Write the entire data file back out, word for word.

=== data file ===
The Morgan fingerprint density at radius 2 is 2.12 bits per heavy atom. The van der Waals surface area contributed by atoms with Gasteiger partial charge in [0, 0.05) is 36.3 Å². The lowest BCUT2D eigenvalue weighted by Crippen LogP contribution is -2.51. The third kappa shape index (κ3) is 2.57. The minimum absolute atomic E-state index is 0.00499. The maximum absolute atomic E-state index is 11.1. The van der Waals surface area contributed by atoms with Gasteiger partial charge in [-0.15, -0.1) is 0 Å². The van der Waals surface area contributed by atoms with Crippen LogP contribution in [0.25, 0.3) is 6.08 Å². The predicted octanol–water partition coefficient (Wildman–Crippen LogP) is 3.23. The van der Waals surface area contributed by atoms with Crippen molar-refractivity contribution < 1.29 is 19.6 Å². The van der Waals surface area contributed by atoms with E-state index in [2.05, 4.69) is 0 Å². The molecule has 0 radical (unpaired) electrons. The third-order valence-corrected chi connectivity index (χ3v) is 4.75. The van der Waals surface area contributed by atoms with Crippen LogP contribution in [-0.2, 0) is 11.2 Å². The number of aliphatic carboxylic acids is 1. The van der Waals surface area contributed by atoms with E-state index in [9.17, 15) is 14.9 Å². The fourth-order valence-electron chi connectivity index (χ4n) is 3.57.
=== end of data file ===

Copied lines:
The Morgan fingerprint density at radius 2 is 2.12 bits per heavy atom. The van der Waals surface area contributed by atoms with Gasteiger partial charge in [0, 0.05) is 36.3 Å². The lowest BCUT2D eigenvalue weighted by Crippen LogP contribution is -2.51. The third kappa shape index (κ3) is 2.57. The minimum absolute atomic E-state index is 0.00499. The maximum absolute atomic E-state index is 11.1. The van der Waals surface area contributed by atoms with Gasteiger partial charge in [-0.15, -0.1) is 0 Å². The van der Waals surface area contributed by atoms with Crippen LogP contribution in [0.25, 0.3) is 6.08 Å². The predicted octanol–water partition coefficient (Wildman–Crippen LogP) is 3.23. The van der Waals surface area contributed by atoms with Crippen molar-refractivity contribution < 1.29 is 19.6 Å². The van der Waals surface area contributed by atoms with E-state index in [2.05, 4.69) is 0 Å². The molecule has 0 radical (unpaired) electrons. The third-order valence-corrected chi connectivity index (χ3v) is 4.75. The van der Waals surface area contributed by atoms with Crippen LogP contribution in [-0.2, 0) is 11.2 Å². The number of aliphatic carboxylic acids is 1. The van der Waals surface area contributed by atoms with E-state index in [9.17, 15) is 14.9 Å². The fourth-order valence-electron chi connectivity index (χ4n) is 3.57.